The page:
"The rationale for this economically risky scheme is slender, being based on the quantities of wastes held in temporary storage by countries with nuclear power stations. The report is not troubled by the fact that no country, not even the USA, has so far succeeded in building and operating an underground waste dump."

"It fails to address the points raised by the Australia Institute, questioning, for example, why nuclear countries would pay to export their wastes when it may be cheaper to manage them at home. The economic analysis justifying this scheme is a single 2016 study, most of whose assumptions are not stated in the Commission’s report. The Commission discusses the alleged benefits of this scheme, while failing to acknowledge the economic risks of Australia managing high-level wastes for hundreds of thousands of years by means of unproven technologies and social institutions."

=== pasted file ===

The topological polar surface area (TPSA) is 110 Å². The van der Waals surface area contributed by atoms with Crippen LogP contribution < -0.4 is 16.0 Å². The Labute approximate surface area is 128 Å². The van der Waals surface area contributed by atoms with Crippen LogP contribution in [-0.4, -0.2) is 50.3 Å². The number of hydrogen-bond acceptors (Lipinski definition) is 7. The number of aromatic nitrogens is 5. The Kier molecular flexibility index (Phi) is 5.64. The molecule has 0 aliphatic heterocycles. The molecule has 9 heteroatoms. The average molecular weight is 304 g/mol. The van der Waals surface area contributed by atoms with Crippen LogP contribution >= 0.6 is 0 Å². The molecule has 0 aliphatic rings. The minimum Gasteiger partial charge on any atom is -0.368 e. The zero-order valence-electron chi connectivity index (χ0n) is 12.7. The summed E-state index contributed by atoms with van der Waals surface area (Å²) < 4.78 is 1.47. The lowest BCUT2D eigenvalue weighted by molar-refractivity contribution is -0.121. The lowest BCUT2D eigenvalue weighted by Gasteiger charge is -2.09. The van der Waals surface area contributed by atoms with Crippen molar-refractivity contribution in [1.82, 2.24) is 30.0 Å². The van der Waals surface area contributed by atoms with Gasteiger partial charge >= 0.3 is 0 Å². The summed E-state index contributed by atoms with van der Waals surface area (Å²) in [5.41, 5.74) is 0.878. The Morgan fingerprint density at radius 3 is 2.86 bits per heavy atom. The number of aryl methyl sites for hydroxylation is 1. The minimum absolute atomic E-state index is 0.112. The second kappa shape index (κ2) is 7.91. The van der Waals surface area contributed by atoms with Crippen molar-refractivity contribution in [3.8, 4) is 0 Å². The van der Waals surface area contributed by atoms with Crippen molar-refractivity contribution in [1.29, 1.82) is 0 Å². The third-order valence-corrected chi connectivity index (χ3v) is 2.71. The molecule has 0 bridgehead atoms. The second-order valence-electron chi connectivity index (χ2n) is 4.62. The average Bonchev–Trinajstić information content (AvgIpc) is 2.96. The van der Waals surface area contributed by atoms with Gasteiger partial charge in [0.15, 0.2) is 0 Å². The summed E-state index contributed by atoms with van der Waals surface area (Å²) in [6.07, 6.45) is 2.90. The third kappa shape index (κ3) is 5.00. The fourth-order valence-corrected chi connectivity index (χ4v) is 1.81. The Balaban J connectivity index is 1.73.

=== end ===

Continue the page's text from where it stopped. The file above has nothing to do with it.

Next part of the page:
Professor Jim Falk, a Professorial Fellow at the Melbourne Sustainable Society Institute, University of Melbourne and an Emeritus Professor at the University of Wollongong, says "This report should not provide much cause for optimism amongst thoughtful members of Australia’s pro-nuclear lobby. As with the previous Switowski report a decade ago, this report makes clear that nuclear energy generation and further fuel processing including enrichment and spent fuel reprocessing will be uneconomic in Australia without major changes in the Australian and world market."